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Fossil evidence for key innovations in the evolution of insect diversity

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JournalProceedings of the Royal Society B: Biological Sciences
DateE-pub ahead of print - 27 Aug 2014
DatePublished (current) - Oct 2014
Issue number1793
Volume281
Early online date27/08/14
Original languageEnglish

Abstract

Explaining the taxonomic richness of the insects, comprising over half of all described species, is a major challenge in evolutionary biology. Previously, several evolutionary novelties (key innovations) have been posited to contribute to that richness, including the insect bauplan, wings, wing folding and complete metamorphosis, but evidence over their relative importance and modes of action is sparse and equivocal. Here, a new dataset on the first and last occurrences of fossil hexapod (insects and close relatives) families is used to show that basal families of winged insects (Palaeoptera, e.g. dragonflies) show higher origination and extinction rates in the fossil record than basal wingless groups (Apterygota, e.g. silverfish). Origination and extinction rates were maintained at levels similar to Palaeoptera in the more derived Polyneoptera (e.g. cockroaches) and Paraneoptera (e.g. true bugs), but extinction rates subsequently reduced in the very rich group of insects with complete metamorphosis (Holometabola, e.g. beetles). Holometabola show evidence of a recent slow-down in their high net diversification rate, whereas other winged taxa continue to diversify at constant but low rates. These data suggest that wings and complete metamorphosis have had the most effect on family-level insect macroevolution, and point to specific mechanisms by which they have influenced insect diversity through time.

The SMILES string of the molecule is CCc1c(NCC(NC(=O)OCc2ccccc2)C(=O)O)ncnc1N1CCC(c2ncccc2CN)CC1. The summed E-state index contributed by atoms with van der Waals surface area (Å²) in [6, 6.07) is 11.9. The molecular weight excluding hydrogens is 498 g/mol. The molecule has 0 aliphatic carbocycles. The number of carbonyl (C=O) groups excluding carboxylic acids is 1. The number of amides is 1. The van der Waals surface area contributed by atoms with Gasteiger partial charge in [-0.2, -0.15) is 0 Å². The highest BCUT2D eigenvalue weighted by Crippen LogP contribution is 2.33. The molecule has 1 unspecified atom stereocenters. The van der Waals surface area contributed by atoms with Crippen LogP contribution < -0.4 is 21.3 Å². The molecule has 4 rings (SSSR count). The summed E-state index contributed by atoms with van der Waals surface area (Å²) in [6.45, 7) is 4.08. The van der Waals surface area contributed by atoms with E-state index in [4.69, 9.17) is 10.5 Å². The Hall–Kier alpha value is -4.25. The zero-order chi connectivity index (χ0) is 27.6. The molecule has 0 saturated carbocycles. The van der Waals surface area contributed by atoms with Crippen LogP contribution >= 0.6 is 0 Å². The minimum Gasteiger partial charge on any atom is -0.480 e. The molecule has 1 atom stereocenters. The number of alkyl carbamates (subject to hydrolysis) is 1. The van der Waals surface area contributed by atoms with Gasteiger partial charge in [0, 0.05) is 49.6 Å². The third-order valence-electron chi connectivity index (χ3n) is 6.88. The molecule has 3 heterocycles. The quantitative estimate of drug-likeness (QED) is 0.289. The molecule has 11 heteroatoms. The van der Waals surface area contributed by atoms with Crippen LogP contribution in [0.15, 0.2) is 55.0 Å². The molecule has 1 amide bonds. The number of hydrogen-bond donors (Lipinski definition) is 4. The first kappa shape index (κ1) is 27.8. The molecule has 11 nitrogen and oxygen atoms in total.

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© 2014 The Author(s) Published by the Royal Society. All rights reserved. This is an author produced version of a paper accepted for publication in Royal Society Proceedings B. Uploaded in accordance with the publisher's self-archiving policy.

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